Adolescence is a time of social, cognitive, and emotional growth. The rapid rise of technology presents a unique challenge to teenagers and those responsible for their care. Electronics use (Online videos, texting, social media, video games, streaming TV shows/movies, etc.) creates an environment that can both enrich and hinder healthy development. Participants in this webinar will be provided with a review of the current state of knowledge, as it relates to the impact of electronics use on adolescent wellness. Topics addressed will include the relationship of electronics to academic performance, sleep, mental health, the developing brain, and safety. Throughout the webinar, feedback will be provided on ways to keep adolescents connected in a way that promotes a healthy and balanced lifestyle.
This workshop will provide an overview of shame and involvement in the commercial sex industry and how it can present in treatment. The workshop will also focus on strategies to heal shame with youth and young adults who have been commercially sexually exploited. The presenter will share information on shame resilience and self-compassion.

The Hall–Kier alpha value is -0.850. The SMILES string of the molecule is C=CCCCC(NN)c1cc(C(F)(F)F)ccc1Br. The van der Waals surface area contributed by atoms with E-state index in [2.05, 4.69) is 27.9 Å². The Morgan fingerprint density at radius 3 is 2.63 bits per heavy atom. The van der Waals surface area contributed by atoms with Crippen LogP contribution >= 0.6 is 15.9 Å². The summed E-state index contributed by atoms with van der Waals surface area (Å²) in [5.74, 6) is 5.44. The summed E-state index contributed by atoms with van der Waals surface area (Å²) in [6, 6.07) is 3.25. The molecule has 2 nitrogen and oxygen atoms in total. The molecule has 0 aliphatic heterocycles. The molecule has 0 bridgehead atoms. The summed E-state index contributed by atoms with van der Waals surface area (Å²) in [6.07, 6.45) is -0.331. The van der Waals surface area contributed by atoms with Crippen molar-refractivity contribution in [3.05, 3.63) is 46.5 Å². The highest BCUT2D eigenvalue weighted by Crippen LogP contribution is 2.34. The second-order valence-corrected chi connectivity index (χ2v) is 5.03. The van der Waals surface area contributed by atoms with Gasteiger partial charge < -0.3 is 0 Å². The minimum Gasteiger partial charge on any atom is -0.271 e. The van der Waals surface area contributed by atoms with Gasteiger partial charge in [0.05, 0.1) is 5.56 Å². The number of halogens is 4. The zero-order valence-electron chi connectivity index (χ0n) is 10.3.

Why topic is important: Involvement in the commercial sex industry can carry a lot of stigma and shame. When individuals don’t heal their shame, it can linger and negatively impact their lives. So, it’s crucial for providers to understand the heaviness of shame with commercially sexually exploited youth and young adults and learn strategies to support their healing.
Self-harm, or non-suicidal self-injury (NSSI) is most common among adolescents and young adults. Although NSSI typically decreases in late adolescence, this behavior is one of the strongest antecedents of suicide in youth; and those who engage in repetitive NSSI seem to be at high risk for continuing to use dysfunctional emotion regulation strategies, even after discontinuing NSSI. People engage in NSSI for a wide array of reasons (including a diagnosis of Borderline Personality Disorder, or BPD), but usually this involves an inability to manage emotions in some way, making Dialectical Behavior Therapy (DBT) an ideal treatment for this population.
While most mental health clinicians will encounter NSSI at some point, there is still a paucity of research about this behaviour and why it happens; and education programs rarely teach about this behaviour and how to work with clients who are engaging in it. This workshop will help you understand NSSI, factors to consider when assessing and working with clients, and will take a DBT approach to helping clients eliminate this behaviour.